Berlin court: Demjanjuk's deportation legal

Demjanjuk, charged with 29,000 cases of accessory to murder during WWII, alleged violation of rights.

demjanjuk arrives in munich 248.88 (photo credit: AP)
demjanjuk arrives in munich 248.88
(photo credit: AP)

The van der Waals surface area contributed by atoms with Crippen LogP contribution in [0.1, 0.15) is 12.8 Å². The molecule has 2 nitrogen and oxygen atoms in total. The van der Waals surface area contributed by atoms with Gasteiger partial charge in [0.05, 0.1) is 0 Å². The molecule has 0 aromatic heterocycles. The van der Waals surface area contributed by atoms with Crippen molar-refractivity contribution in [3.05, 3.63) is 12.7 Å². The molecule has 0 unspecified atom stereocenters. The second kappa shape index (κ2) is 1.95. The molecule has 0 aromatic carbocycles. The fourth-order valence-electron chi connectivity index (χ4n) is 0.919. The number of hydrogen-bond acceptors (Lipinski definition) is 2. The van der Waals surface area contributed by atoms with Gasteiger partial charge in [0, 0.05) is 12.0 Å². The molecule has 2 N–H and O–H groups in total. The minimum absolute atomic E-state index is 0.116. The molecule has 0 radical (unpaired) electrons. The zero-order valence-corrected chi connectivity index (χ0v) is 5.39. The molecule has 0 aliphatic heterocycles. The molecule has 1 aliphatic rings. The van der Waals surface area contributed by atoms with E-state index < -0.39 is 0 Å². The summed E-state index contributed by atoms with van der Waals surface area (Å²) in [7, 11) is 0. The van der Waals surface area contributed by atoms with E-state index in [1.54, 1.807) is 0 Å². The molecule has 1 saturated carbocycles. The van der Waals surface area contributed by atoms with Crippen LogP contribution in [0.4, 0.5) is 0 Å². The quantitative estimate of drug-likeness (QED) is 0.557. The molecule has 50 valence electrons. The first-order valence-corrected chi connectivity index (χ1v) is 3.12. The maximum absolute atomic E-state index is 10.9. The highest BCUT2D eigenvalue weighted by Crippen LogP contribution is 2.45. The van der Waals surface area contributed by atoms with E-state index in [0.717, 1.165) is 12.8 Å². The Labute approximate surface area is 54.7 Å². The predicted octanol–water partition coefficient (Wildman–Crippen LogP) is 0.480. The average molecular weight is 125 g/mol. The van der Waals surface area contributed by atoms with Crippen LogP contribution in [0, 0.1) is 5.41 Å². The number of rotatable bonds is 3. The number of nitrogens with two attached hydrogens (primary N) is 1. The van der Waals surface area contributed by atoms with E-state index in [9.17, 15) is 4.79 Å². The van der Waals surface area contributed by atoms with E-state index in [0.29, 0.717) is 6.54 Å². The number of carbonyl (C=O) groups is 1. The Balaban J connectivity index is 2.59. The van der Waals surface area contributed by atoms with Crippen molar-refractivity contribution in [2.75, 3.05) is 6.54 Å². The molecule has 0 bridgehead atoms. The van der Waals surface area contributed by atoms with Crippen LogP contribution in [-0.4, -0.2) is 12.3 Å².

Germany's highest court rejected on Wednesday an attempt by John Demjanjuk to challenge his recent deportation from the United States to Munich for trial on charges of being an accessory to murder at the Sobibor Nazi death camp. German Constitutional Court spokeswoman Anja Kesting said that the court would not take up Demjanjuk's challenge as it saw no grounds for violation of the 89-year-old's basic rights. Munich prosecutors accused Demjanjuk of being a guard at the death camp in Nazi-occupied Poland during World War II. They alleged that he was an accessory to murder in 29,000 cases and said they expected formal charges to be filed later this month. US authorities deported Demjanjuk from his suburban Ohio home on May 12. Last week, doctors in Germany determined that the alleged Nazi was fit to stand trial, so long as his time in court did not exceed two 90-minute sessions daily. Demjanjuk's health was a key issue in the extradition battle. Photos taken in April showed Demjanjuk wincing as immigration agents removed him from his home in Seven Hills, Ohio, during an earlier aborted attempt to deport him to Germany. Images taken days before and released by the US government showed him entering his car unaided. Demjanjuk says he was a Red Army soldier who spent World War II as a Nazi POW and never hurt anyone. But Nazi-era documents obtained by US justice authorities and shared with German prosecutors include a photo ID identifying Demjanjuk as a guard at the Sobibor death camp and say he was trained at an SS facility for Nazi guards at Trawniki, also in Poland. Efforts to prosecute the Ukrainian native began in 1977 and have involved courts and government officials from at least five countries on three continents. Charges of accessory to murder carry a maximum sentence of up to 15 years in prison in Germany.